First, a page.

How “Private” are Facebook Profiles?

I recently published a blog post on the topic of Is taking someone’s picture in public breaching their privacy? I have since received many questions pertaining to whether using or publishing someone’s Facebook profile information could be considered as breaching their privacy.

Facebook users post information and pictures about themselves and their loved ones as well as about things that are of interest to them. They are often surprised or even offended when their profile information is then used by employers, insurers or former spouses as evidence in litigious matters or published by the media.

Is it legal to use or publish Facebook profile information without the user’s prior consent? When should these activities be considered as breaching a Facebook user’s privacy?

Using Facebook profile information as evidence in litigation

Facebook profile information may be recoverable in litigation if the evidence is relevant to the case at hand. Facebook profile information could be subpoenaed by courts if relevant for a case: an employer attempting to demonstrate the location of its employee at a given time and date, an insurer attempting to demonstrate the physical health of an insured before or following an insurance claim, etc.

This being said, in situations in which the user has an expectation of privacy, the information may be considered as inadmissible evidence, at least in some jurisdictions. For instance, in Quebec, the Civil Code prohibits the use of any evidence obtained under such circumstances that fundamental rights and freedoms are violated and whose use would tend to bring the administration of justice into disrepute.

In the context of Facebook, Quebec courts have already articulated the view, on many occasions, that Facebook users have no expectation of privacy in the content posted, even if privacy settings have been installed, especially if these users have a few hundred friends (for example, see the recent case of Landry et Provigo Québec inc. (Maxi & Cie)).

On the other hand, Facebook profile information may not be considered as “fair game” if the user has installed privacy settings on its Facebook profile to limit the sharing of its information, and these settings are circumvented to access the information. I have already discussed this issue in a previous post entitled “Using fake Facebook profiles in investigations”. In the recent case of Campeau et Services alimentaires Delta Dailyfood Canada inc., the employer created a fake Facebook profile made to be appealing to the worker in order to become “friend” with the worker. The employee accepted the friend request from the employer’s representative and the employer then gained access to the employee’s profile information. The employer was able to collect and use some of this information as evidence when taking disciplinary measures against the employee. The employee argued that the evidence obtained by the employer was illegally obtained, in breach of her privacy rights, and the court agreed with this position.

Publishing Facebook profile information in news article

Facebook posts published by celebrities or public figures are often featured in news articles. Similarly, Facebook posts pertaining to stories recently featured in the news or pertaining to content considered of public interest are also used  by the media. For example, hunter Corgatelli has sparked outrage after posting pictures of herself with the dead bodies of a giraffe, warthog, kudu and impala during a recent trip to South Africa, and many news articles published her Facebook posts.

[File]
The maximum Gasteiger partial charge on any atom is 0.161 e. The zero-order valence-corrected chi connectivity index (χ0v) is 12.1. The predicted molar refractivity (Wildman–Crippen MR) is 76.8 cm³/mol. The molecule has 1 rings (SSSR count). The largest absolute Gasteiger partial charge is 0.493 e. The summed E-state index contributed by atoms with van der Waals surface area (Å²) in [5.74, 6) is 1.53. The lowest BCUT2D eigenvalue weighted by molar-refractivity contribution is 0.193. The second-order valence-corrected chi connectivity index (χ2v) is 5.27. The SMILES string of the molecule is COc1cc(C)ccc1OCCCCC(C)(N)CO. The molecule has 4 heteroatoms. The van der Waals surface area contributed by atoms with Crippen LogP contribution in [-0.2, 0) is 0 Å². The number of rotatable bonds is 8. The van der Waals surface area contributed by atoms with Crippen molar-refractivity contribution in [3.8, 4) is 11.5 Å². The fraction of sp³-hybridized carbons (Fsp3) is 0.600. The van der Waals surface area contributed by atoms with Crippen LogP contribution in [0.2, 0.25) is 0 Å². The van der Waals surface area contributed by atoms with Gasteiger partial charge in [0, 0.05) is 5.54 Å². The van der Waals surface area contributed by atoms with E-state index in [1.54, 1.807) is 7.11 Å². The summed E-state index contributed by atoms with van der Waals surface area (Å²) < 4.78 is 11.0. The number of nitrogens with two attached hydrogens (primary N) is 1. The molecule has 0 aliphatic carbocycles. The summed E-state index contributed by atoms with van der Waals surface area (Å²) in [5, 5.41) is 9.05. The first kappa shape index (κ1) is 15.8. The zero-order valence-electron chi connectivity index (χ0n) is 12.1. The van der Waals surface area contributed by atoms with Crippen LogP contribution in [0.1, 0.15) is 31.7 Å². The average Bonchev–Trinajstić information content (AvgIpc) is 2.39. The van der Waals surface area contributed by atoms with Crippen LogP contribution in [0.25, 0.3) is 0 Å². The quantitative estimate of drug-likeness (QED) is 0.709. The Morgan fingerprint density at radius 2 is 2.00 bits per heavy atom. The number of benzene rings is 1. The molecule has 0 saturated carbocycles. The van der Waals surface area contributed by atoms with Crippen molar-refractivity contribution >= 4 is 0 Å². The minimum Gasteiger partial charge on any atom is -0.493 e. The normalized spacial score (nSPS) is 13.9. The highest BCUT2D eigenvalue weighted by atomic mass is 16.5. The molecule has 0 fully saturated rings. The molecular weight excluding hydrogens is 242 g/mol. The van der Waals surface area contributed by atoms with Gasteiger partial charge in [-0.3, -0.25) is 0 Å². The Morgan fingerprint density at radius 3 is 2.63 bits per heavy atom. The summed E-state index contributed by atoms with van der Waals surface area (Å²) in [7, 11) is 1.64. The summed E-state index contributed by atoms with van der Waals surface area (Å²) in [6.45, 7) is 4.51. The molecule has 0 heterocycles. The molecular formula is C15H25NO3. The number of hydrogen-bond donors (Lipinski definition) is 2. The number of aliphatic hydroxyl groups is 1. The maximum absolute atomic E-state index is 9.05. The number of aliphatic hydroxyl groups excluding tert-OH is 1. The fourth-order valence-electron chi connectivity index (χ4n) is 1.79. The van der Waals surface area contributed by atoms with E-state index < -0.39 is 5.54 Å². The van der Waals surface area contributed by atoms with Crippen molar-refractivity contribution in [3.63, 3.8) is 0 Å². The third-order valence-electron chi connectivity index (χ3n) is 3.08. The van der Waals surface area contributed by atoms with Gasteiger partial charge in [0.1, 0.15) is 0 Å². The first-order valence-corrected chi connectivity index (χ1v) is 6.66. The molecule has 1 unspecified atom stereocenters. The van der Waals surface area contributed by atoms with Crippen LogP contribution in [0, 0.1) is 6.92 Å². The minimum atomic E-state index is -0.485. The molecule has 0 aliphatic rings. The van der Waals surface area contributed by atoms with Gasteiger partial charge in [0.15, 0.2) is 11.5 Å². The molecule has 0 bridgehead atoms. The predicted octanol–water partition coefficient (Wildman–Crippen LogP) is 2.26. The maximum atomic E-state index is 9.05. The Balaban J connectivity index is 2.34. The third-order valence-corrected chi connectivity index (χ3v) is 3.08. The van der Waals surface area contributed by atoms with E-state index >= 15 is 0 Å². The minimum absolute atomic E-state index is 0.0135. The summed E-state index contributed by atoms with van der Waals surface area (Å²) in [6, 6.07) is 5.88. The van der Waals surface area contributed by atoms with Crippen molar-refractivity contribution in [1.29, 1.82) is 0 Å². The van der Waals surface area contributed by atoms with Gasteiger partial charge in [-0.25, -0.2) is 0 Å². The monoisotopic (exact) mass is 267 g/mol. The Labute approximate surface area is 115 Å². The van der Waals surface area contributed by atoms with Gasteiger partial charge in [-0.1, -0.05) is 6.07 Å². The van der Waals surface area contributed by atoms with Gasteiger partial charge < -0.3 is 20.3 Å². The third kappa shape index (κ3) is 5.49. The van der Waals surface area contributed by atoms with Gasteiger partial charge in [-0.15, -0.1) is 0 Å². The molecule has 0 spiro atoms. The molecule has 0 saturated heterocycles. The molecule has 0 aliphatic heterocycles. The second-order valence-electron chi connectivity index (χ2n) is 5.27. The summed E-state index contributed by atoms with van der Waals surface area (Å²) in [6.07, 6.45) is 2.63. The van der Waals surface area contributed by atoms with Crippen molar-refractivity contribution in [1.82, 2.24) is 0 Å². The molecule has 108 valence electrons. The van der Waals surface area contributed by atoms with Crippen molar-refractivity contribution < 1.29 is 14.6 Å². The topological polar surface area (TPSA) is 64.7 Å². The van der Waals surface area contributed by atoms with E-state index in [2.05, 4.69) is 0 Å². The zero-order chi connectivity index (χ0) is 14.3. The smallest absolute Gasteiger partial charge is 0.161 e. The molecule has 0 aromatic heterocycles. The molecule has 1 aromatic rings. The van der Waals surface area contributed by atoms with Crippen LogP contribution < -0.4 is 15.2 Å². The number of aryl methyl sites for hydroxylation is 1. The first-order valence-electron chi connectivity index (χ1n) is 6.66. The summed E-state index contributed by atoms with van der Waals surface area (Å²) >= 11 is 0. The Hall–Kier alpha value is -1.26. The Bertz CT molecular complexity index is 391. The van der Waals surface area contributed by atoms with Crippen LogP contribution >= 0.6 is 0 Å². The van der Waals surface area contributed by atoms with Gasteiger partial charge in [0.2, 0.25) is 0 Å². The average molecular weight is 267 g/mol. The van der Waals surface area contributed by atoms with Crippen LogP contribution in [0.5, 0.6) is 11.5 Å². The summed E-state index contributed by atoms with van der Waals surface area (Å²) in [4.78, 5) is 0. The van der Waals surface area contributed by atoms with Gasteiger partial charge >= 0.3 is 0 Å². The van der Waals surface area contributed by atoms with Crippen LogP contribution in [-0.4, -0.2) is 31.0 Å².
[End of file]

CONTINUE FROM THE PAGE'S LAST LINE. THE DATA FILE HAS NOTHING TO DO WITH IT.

Quebec has the most stringent legal framework in Canada on the issue of publishing someone’s information without their prior consent. More specifically, the Civil Code of Quebec states that it is considered as an invasion of someone’s privacy to be using someone’s private communications or using his name, image, likeness or voice for a purpose other than the legitimate information of the public.

It may be difficult for a Facebook user to argue that a Facebook post is a “private communication”, especially if such post was made available to a large number of individuals.

On the issue of using someone’s name, image, likeness or voice, the language “other than the legitimate information of the public” is to be interpreted to mean the right to freedom of expression, freedom of press and the public’s right to information.

While using someone’s picture found on Facebook to advertise a product or a service without that person’s prior consent would clearly be illegal, if the individual is a public figure or is posting information about doing something or commenting a recent event which is of public interest, it may be quite difficult to argue any type of privacy breach. Moreover, even if one was to demonstrate that the content was not of public interest, it may still be a challenge for the Facebook user to demonstrate any type of “privacy harm” if the post was already made available to a large number of Facebook friends.


Facebook profile information can be legally used as evidence in a litigation case, without the user’s prior consent, if the information is accessed legitimately and the evidence is relevant to the case at hand. Also, publishing information found on a Facebook profile information will be considered as a legitimate activity if the information published is of public interest. Since the notion of public interest is not always clear, Facebook users should consider only posting information which would not trigger any embarrassment if it ever ended up on the cover of their local newspaper.

This content has been updated on August 5, 2015 at 14 h 20 min.